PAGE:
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    ABSTRACT: In this article, we present a decision support system (DSS) for improving patient flow in emergency departments (EDs). The core of the system is a discrete-event simulation (DES) model that aims to support capacity planning in the ED, in view of controlling patients' length of stay (LOS). Conceptually, it regards the patient LOS as the result of different queueing systems, the behaviour of which is influenced by different types of capacities. Taking inputs from ED patient record data, the DSS allows to analyse the impact of different capacity changes on patient flow, and to detect efficient capacity combinations using data envelopment analysis (DEA). We report on the insights obtained from a case study in a large regional hospital in Belgium.
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    • "It is currently accepted that improving ED quality includes discrete-event simulation and queuing systems [14]. Most simulations focus on EDs or on bed needs from an ED perspective [5] [15]. We hypothesized that hospitals have the potential to admit more unplanned patients. "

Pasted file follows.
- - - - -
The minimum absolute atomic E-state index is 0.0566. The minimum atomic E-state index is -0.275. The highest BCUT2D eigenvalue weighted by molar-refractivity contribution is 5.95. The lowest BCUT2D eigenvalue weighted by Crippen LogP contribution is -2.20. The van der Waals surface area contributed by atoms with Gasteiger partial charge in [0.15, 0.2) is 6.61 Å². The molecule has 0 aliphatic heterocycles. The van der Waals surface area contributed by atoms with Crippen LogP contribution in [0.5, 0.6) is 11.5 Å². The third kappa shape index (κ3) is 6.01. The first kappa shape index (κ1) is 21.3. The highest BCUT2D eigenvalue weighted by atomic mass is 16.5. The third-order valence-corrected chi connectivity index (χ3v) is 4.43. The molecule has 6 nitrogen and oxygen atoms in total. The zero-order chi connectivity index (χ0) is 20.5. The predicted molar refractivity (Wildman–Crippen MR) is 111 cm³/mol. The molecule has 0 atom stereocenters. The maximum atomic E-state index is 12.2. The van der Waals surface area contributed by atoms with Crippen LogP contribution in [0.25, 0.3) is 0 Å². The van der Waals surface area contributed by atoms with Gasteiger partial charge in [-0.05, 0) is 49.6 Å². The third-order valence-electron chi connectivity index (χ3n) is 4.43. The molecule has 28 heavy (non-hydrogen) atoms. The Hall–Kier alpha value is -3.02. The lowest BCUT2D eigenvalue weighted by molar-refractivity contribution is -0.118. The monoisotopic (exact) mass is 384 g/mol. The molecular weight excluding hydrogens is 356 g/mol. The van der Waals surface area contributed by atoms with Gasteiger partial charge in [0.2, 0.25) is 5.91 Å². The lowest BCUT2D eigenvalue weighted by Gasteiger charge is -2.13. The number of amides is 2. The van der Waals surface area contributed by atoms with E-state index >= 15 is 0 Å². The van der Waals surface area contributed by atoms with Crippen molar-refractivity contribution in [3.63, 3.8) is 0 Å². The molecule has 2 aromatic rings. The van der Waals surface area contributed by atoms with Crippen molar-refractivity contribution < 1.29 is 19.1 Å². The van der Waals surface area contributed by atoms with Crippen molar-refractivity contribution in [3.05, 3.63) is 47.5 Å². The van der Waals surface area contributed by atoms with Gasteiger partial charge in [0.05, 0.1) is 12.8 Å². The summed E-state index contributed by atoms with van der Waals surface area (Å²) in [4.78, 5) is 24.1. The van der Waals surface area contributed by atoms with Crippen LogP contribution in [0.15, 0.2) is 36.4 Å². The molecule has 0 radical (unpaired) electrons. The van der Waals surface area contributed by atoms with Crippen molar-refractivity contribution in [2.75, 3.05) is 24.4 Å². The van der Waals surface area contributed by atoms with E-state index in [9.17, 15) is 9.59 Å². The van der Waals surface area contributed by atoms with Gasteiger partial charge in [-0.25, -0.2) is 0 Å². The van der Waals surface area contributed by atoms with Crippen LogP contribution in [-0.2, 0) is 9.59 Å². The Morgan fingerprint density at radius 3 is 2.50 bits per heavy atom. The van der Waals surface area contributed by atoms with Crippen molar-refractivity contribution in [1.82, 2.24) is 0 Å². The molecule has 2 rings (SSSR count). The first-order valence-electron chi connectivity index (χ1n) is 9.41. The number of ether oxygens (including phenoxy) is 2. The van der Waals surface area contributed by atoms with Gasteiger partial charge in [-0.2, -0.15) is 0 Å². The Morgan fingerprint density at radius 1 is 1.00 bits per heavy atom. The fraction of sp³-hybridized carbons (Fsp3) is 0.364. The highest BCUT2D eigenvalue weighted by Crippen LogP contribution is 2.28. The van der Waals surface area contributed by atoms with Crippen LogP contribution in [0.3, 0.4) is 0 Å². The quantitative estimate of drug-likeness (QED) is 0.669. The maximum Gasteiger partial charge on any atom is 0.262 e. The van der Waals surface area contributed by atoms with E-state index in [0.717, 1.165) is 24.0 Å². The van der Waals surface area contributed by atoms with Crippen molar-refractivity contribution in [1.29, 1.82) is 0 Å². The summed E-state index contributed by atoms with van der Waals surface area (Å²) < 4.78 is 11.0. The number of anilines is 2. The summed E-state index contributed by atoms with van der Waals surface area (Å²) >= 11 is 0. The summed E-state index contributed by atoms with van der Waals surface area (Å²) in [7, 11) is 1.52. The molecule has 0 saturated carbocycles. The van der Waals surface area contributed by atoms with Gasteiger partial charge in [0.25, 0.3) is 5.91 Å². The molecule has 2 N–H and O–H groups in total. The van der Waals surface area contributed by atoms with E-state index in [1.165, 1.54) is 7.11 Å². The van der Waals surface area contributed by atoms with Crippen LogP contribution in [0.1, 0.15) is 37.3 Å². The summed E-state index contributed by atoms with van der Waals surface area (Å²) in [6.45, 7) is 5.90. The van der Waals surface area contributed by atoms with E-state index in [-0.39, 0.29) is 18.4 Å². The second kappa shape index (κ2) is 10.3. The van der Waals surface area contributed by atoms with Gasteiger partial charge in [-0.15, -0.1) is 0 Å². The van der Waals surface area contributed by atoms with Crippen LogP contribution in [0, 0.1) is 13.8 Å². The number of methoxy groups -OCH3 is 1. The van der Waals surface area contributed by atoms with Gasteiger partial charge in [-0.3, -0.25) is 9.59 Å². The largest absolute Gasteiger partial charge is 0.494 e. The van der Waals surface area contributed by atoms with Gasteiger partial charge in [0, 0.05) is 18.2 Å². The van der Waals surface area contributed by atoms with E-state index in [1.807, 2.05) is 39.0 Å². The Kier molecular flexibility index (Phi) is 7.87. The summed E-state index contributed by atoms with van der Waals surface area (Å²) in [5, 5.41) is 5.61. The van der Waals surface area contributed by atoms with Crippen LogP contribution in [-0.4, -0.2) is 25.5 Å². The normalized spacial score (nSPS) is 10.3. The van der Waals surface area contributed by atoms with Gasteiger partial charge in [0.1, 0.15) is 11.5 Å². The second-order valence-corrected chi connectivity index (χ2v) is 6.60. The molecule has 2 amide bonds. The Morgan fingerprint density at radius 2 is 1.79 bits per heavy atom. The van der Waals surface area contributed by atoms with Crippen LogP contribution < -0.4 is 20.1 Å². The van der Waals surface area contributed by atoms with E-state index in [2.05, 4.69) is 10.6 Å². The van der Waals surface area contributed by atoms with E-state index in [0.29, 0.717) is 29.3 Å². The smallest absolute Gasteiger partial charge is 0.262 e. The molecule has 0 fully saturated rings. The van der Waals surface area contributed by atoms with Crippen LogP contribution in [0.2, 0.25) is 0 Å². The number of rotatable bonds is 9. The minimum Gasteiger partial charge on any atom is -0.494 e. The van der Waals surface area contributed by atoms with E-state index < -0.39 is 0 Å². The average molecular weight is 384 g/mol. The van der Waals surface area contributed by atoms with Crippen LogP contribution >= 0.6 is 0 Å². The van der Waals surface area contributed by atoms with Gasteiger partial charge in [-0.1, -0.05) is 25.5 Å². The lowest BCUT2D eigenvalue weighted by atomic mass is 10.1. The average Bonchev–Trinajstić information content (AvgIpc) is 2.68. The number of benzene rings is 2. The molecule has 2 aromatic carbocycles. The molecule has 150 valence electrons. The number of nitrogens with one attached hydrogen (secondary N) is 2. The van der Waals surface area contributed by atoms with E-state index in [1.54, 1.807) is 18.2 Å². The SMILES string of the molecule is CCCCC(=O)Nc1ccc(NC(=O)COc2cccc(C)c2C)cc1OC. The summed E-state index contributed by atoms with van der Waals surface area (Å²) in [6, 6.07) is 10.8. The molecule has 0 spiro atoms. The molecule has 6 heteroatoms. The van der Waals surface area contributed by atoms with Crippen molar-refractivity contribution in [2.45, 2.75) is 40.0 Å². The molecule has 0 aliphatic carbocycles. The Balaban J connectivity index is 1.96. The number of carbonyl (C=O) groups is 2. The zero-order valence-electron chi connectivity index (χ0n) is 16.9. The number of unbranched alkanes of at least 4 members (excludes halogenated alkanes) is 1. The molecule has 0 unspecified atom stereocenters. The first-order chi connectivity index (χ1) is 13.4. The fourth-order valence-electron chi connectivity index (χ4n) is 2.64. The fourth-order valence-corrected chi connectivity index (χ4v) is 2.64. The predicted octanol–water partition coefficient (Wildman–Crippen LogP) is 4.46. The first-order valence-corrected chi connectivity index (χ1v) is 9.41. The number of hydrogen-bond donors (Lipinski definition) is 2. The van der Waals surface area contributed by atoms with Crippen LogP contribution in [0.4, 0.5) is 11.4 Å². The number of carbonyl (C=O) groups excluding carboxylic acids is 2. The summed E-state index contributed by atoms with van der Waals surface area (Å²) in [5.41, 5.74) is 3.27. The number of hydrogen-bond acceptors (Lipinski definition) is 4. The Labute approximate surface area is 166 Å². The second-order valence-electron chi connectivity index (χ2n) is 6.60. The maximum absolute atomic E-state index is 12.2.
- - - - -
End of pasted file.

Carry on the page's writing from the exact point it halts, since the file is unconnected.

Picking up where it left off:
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    ABSTRACT: Objectives. Emergency departments (EDs) and elective hospitalizations compete for beds. Our aim was to reduce hospital transfers using a queuing-model study. Methods. Macros were created to simulate four priority groups of patients according to hospitalization mode (elective, ED) and age (≥75 and <75 years), with randomization of number of admissions and length of stay (LOS). Those priorities were assigned regarding usual situations (ED admission with less priority than scheduled admission) not regarding clinical contexts. Simulations were based on actual data from an academic hospital. Models simulated ED boarder queue according to different scenarios based on number of hospital beds, LOS, and preventable hospitalizations. Results. Observed hospital-LOS was longer for patients ≥75 years (12.2 ± 3.6 days versus 11.4 ± 3.8 days; ) and for ED admissions (12.2 ± 0.6 versus 9.7 ± 0.6 days; ). In simulation models, two scenarios stabilized the beds demand after admissions: limitation of LOS to 30 days or 20% decrease in elective admissions among older patients. With these scenarios, the queue would be 25.2 patients for 361 beds (+2%) and 16.7 patients for 354 beds. Conclusions. Queuing models offer an interesting approach to bed management. A significant reduction in ED transfers is feasible, by limiting LOS to <30 days or by reducing elective hospitalizations of patients by 20%.